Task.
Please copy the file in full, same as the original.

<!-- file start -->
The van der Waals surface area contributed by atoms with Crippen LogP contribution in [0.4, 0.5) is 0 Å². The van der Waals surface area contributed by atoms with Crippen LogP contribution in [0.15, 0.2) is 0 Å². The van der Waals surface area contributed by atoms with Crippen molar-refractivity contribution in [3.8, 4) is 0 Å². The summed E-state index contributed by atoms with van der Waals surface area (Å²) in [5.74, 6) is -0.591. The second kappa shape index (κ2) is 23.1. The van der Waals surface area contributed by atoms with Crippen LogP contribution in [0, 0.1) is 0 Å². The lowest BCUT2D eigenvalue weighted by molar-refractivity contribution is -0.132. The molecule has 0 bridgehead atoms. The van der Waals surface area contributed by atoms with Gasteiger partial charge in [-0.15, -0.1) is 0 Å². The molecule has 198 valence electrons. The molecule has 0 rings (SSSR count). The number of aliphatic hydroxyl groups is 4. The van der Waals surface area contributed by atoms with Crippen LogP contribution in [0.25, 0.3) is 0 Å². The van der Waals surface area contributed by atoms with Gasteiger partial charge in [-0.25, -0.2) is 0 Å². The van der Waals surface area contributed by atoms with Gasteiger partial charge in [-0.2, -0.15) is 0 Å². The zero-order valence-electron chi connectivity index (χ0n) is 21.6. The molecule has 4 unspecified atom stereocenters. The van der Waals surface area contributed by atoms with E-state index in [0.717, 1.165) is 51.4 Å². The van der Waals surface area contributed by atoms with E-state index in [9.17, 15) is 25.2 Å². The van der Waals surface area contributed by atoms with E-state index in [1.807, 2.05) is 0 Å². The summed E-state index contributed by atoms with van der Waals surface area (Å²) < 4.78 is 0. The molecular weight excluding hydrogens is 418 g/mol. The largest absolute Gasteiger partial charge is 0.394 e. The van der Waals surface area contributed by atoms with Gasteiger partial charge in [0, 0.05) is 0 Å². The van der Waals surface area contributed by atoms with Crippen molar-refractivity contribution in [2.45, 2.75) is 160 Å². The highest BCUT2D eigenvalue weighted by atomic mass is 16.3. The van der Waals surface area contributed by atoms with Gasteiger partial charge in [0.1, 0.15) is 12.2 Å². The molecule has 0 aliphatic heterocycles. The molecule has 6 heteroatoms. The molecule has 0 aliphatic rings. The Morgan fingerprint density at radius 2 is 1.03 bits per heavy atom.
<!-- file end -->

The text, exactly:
The van der Waals surface area contributed by atoms with Crippen LogP contribution in [0.4, 0.5) is 0 Å². The van der Waals surface area contributed by atoms with Crippen LogP contribution in [0.15, 0.2) is 0 Å². The van der Waals surface area contributed by atoms with Crippen molar-refractivity contribution in [3.8, 4) is 0 Å². The summed E-state index contributed by atoms with van der Waals surface area (Å²) in [5.74, 6) is -0.591. The second kappa shape index (κ2) is 23.1. The van der Waals surface area contributed by atoms with Crippen LogP contribution in [0, 0.1) is 0 Å². The lowest BCUT2D eigenvalue weighted by molar-refractivity contribution is -0.132. The molecule has 0 bridgehead atoms. The van der Waals surface area contributed by atoms with Gasteiger partial charge in [-0.15, -0.1) is 0 Å². The molecule has 198 valence electrons. The molecule has 0 rings (SSSR count). The number of aliphatic hydroxyl groups is 4. The van der Waals surface area contributed by atoms with Crippen LogP contribution in [0.25, 0.3) is 0 Å². The van der Waals surface area contributed by atoms with Gasteiger partial charge in [-0.25, -0.2) is 0 Å². The van der Waals surface area contributed by atoms with Gasteiger partial charge in [-0.2, -0.15) is 0 Å². The zero-order valence-electron chi connectivity index (χ0n) is 21.6. The molecule has 4 unspecified atom stereocenters. The van der Waals surface area contributed by atoms with E-state index in [0.717, 1.165) is 51.4 Å². The van der Waals surface area contributed by atoms with E-state index in [9.17, 15) is 25.2 Å². The van der Waals surface area contributed by atoms with E-state index in [1.807, 2.05) is 0 Å². The summed E-state index contributed by atoms with van der Waals surface area (Å²) < 4.78 is 0. The molecular weight excluding hydrogens is 418 g/mol. The largest absolute Gasteiger partial charge is 0.394 e. The van der Waals surface area contributed by atoms with Gasteiger partial charge in [0, 0.05) is 0 Å². The van der Waals surface area contributed by atoms with Crippen molar-refractivity contribution in [2.45, 2.75) is 160 Å². The highest BCUT2D eigenvalue weighted by atomic mass is 16.3. The van der Waals surface area contributed by atoms with Gasteiger partial charge in [0.1, 0.15) is 12.2 Å². The molecule has 0 aliphatic heterocycles. The molecule has 6 heteroatoms. The molecule has 0 aliphatic rings. The Morgan fingerprint density at radius 2 is 1.03 bits per heavy atom.